The artificial intelligence operating the vehicle is first trained using a supervised learning process. Machine vision software is trained by numerous mounted cameras all around the autonomous vehicle at various heights and angles that allow it to detect how the craft is moving from every perspective. The software first is trained on hours of human operating footage showing the proper and safe way a vehicle should operate at various times of day, levels of traffic, and weather conditions.
Certain aspects of this footage would have been labeled as key indicators of something while operating underwater, flying or driving. This establishes a bounding box that the AI would have to recognize as an important concept or rule to follow: “a stop sign indicates a stop,” “avoid sea mines underwater at all costs,” “double yellow lines should not be crossed,” for example. An autonomous jet plane moving on the tarmac will not have to adhere to road law as closely but will be trained in ways pertaining to combat, such as how to evade being pursued by oncoming enemy missiles.
New labeled training footage would then be run through the software’s machine learning algorithm. This would have trained the algorithm to discern the sequences and patterns of 1’s and 0’s that form a video of a submarine or jet safely moving to the human eye. Combing this machine vision data with data from non-camera sensors, such as engine trust data, allows the autonomous vehicle to be trained comprehensively.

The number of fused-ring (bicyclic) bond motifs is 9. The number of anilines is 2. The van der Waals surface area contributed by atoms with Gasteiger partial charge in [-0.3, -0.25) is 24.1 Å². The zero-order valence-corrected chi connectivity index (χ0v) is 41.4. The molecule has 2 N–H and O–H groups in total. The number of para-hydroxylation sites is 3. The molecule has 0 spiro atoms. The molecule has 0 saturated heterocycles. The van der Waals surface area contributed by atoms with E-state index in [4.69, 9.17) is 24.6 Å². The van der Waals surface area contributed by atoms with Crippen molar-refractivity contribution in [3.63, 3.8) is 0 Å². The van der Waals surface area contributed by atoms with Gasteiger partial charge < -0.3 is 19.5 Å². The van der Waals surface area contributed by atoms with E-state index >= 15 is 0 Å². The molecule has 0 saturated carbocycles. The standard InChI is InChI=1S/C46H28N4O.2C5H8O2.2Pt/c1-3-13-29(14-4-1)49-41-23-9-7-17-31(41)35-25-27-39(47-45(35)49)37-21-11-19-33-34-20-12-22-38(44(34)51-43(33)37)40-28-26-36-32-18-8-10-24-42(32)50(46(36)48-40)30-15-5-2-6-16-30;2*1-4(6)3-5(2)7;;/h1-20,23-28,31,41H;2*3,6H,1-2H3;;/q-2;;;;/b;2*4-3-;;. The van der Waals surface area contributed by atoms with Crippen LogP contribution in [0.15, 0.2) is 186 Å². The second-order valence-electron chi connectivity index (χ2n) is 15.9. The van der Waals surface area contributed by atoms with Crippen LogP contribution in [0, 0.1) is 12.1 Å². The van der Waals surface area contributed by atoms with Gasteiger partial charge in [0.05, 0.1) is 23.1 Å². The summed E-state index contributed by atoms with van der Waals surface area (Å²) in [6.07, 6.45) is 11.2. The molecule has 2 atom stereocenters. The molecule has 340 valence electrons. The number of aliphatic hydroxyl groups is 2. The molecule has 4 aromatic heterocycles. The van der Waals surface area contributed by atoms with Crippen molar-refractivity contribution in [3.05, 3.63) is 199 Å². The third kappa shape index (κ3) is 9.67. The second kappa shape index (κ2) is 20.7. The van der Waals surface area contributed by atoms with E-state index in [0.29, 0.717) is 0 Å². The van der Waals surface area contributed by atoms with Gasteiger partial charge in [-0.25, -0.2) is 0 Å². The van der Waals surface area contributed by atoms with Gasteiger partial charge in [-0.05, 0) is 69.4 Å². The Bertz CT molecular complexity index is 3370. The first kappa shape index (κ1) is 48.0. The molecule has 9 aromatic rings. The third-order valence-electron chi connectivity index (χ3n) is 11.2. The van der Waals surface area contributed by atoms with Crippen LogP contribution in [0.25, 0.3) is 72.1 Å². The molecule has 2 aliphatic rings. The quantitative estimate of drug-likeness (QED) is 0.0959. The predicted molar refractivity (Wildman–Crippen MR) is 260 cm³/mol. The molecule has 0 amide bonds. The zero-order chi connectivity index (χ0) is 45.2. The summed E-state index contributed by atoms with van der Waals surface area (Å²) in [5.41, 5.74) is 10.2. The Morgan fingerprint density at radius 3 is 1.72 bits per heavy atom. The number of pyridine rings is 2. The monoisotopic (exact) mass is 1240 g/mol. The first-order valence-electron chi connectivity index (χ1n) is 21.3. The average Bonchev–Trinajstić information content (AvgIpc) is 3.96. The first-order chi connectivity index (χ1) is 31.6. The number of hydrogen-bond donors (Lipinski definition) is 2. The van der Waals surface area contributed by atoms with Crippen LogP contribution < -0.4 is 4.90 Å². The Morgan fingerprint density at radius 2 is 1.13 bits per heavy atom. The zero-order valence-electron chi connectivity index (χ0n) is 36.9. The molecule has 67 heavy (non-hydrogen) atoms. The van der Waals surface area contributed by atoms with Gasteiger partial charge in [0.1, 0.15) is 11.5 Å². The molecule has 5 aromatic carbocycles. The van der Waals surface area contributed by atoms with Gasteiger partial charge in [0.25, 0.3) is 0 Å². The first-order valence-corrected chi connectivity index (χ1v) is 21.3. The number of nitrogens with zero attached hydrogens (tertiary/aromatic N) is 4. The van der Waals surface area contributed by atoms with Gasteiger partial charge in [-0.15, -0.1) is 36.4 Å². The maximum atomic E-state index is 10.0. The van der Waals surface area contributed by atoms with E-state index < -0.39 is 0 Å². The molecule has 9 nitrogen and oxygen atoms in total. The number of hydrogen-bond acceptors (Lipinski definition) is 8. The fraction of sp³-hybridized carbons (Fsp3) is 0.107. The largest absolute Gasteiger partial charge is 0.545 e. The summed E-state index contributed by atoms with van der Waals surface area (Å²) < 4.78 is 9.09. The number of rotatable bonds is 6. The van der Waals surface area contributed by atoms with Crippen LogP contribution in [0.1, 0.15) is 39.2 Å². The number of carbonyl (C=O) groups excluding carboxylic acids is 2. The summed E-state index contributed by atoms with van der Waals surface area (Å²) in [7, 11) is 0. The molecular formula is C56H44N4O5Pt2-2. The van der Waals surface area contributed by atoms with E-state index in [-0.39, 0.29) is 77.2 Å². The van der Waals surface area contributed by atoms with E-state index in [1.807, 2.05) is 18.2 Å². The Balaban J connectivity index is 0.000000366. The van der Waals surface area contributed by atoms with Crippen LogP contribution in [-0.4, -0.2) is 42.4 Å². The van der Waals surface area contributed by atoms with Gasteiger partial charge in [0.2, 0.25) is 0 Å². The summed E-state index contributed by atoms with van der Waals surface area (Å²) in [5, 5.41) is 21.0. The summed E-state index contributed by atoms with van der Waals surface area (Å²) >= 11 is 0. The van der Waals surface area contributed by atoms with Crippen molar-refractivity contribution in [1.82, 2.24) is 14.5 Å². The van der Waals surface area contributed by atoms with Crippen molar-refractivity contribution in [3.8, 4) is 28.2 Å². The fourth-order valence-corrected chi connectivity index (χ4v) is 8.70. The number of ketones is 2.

The vehicle could then get a command to propel itself to a location that is not labeled into its software. The algorithm behind the software would then be able to move itself and its operational payload (for example, the listening devices or advanced sensors it is equipped with) safely to the determined location.
Readers interested in an in-depth example of how to train a machine vision system for autonomous military vehicles may find it in our report, Crowdsourced Machine Vision Training – Use Cases and Explanation.
Boeing, known for aerospace, has a product designed to integrate its AI technology into F-16s and convert aging F-16 fighter jets into QF-16, which are autonomously enabled training jets. An autonomous jet has the capability of enabling greater weapon systems training. The design intent for the QF-16 is to allow operators-in-training of missile defense systems to get simulated combat training time in a scenario as close to real as possible.